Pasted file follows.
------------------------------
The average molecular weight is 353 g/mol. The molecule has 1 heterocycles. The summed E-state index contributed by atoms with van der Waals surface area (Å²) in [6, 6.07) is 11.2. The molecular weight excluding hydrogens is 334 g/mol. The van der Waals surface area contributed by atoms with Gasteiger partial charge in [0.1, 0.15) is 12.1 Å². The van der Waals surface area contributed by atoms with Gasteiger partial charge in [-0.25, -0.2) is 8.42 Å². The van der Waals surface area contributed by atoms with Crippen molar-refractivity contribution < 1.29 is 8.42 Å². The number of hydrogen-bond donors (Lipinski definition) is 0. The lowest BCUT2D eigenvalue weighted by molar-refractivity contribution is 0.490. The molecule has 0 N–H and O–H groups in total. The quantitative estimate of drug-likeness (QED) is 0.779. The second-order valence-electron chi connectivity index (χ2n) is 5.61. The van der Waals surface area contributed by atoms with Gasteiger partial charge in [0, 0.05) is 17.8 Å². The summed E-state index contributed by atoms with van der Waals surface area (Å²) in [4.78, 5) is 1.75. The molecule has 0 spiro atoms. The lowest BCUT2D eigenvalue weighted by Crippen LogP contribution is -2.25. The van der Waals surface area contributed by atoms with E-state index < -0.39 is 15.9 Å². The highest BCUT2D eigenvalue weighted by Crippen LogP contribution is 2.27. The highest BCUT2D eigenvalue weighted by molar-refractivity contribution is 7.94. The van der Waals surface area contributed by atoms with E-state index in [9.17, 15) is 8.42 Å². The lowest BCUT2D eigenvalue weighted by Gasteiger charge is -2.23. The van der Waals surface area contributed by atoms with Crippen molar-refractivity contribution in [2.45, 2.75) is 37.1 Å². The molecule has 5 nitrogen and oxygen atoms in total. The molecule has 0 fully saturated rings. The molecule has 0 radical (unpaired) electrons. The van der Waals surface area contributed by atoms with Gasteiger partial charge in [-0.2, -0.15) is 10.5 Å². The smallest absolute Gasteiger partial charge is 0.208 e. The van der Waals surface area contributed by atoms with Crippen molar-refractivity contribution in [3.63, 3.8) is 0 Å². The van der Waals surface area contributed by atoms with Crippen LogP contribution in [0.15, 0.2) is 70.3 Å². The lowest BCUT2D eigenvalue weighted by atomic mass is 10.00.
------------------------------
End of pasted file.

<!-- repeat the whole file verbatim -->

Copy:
The average molecular weight is 353 g/mol. The molecule has 1 heterocycles. The summed E-state index contributed by atoms with van der Waals surface area (Å²) in [6, 6.07) is 11.2. The molecular weight excluding hydrogens is 334 g/mol. The van der Waals surface area contributed by atoms with Gasteiger partial charge in [0.1, 0.15) is 12.1 Å². The van der Waals surface area contributed by atoms with Gasteiger partial charge in [-0.25, -0.2) is 8.42 Å². The van der Waals surface area contributed by atoms with Crippen molar-refractivity contribution < 1.29 is 8.42 Å². The number of hydrogen-bond donors (Lipinski definition) is 0. The lowest BCUT2D eigenvalue weighted by molar-refractivity contribution is 0.490. The molecule has 0 N–H and O–H groups in total. The quantitative estimate of drug-likeness (QED) is 0.779. The second-order valence-electron chi connectivity index (χ2n) is 5.61. The van der Waals surface area contributed by atoms with Gasteiger partial charge in [0, 0.05) is 17.8 Å². The summed E-state index contributed by atoms with van der Waals surface area (Å²) in [4.78, 5) is 1.75. The molecule has 0 spiro atoms. The lowest BCUT2D eigenvalue weighted by Crippen LogP contribution is -2.25. The van der Waals surface area contributed by atoms with E-state index < -0.39 is 15.9 Å². The highest BCUT2D eigenvalue weighted by Crippen LogP contribution is 2.27. The highest BCUT2D eigenvalue weighted by molar-refractivity contribution is 7.94. The van der Waals surface area contributed by atoms with E-state index in [9.17, 15) is 8.42 Å². The lowest BCUT2D eigenvalue weighted by Gasteiger charge is -2.23. The van der Waals surface area contributed by atoms with Crippen molar-refractivity contribution in [2.45, 2.75) is 37.1 Å². The molecule has 5 nitrogen and oxygen atoms in total. The molecule has 0 fully saturated rings. The molecule has 0 radical (unpaired) electrons. The van der Waals surface area contributed by atoms with Gasteiger partial charge in [-0.2, -0.15) is 10.5 Å². The smallest absolute Gasteiger partial charge is 0.208 e. The van der Waals surface area contributed by atoms with Crippen molar-refractivity contribution in [3.63, 3.8) is 0 Å². The van der Waals surface area contributed by atoms with Crippen LogP contribution in [0.15, 0.2) is 70.3 Å². The lowest BCUT2D eigenvalue weighted by atomic mass is 10.00.